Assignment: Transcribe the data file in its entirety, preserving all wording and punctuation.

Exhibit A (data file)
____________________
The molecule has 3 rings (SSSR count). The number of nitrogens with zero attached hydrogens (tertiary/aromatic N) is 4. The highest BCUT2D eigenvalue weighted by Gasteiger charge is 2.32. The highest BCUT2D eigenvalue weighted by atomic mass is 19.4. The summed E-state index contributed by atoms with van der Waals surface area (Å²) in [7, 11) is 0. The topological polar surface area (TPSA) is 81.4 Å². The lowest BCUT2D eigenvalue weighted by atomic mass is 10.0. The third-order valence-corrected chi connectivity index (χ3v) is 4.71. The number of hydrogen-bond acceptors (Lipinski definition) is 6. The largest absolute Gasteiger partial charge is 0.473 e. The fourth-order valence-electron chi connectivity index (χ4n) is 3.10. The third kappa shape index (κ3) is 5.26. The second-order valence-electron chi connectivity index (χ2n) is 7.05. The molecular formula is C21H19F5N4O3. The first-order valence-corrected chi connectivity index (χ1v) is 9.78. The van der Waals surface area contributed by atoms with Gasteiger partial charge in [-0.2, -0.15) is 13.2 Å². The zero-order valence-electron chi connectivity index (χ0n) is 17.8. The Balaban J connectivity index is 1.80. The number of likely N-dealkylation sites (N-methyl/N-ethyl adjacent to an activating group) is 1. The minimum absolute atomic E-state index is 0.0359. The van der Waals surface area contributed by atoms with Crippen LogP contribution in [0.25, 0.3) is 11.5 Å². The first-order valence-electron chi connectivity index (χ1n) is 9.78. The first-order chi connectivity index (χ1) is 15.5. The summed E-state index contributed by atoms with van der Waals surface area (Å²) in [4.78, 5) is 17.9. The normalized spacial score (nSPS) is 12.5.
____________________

The molecule has 3 rings (SSSR count). The number of nitrogens with zero attached hydrogens (tertiary/aromatic N) is 4. The highest BCUT2D eigenvalue weighted by Gasteiger charge is 2.32. The highest BCUT2D eigenvalue weighted by atomic mass is 19.4. The summed E-state index contributed by atoms with van der Waals surface area (Å²) in [7, 11) is 0. The topological polar surface area (TPSA) is 81.4 Å². The lowest BCUT2D eigenvalue weighted by atomic mass is 10.0. The third-order valence-corrected chi connectivity index (χ3v) is 4.71. The number of hydrogen-bond acceptors (Lipinski definition) is 6. The largest absolute Gasteiger partial charge is 0.473 e. The fourth-order valence-electron chi connectivity index (χ4n) is 3.10. The third kappa shape index (κ3) is 5.26. The second-order valence-electron chi connectivity index (χ2n) is 7.05. The molecular formula is C21H19F5N4O3. The first-order valence-corrected chi connectivity index (χ1v) is 9.78. The van der Waals surface area contributed by atoms with Gasteiger partial charge in [-0.2, -0.15) is 13.2 Å². The zero-order valence-electron chi connectivity index (χ0n) is 17.8. The Balaban J connectivity index is 1.80. The number of likely N-dealkylation sites (N-methyl/N-ethyl adjacent to an activating group) is 1. The minimum absolute atomic E-state index is 0.0359. The van der Waals surface area contributed by atoms with Crippen LogP contribution in [0.25, 0.3) is 11.5 Å². The first-order valence-electron chi connectivity index (χ1n) is 9.78. The first-order chi connectivity index (χ1) is 15.5. The summed E-state index contributed by atoms with van der Waals surface area (Å²) in [4.78, 5) is 17.9. The normalized spacial score (nSPS) is 12.5.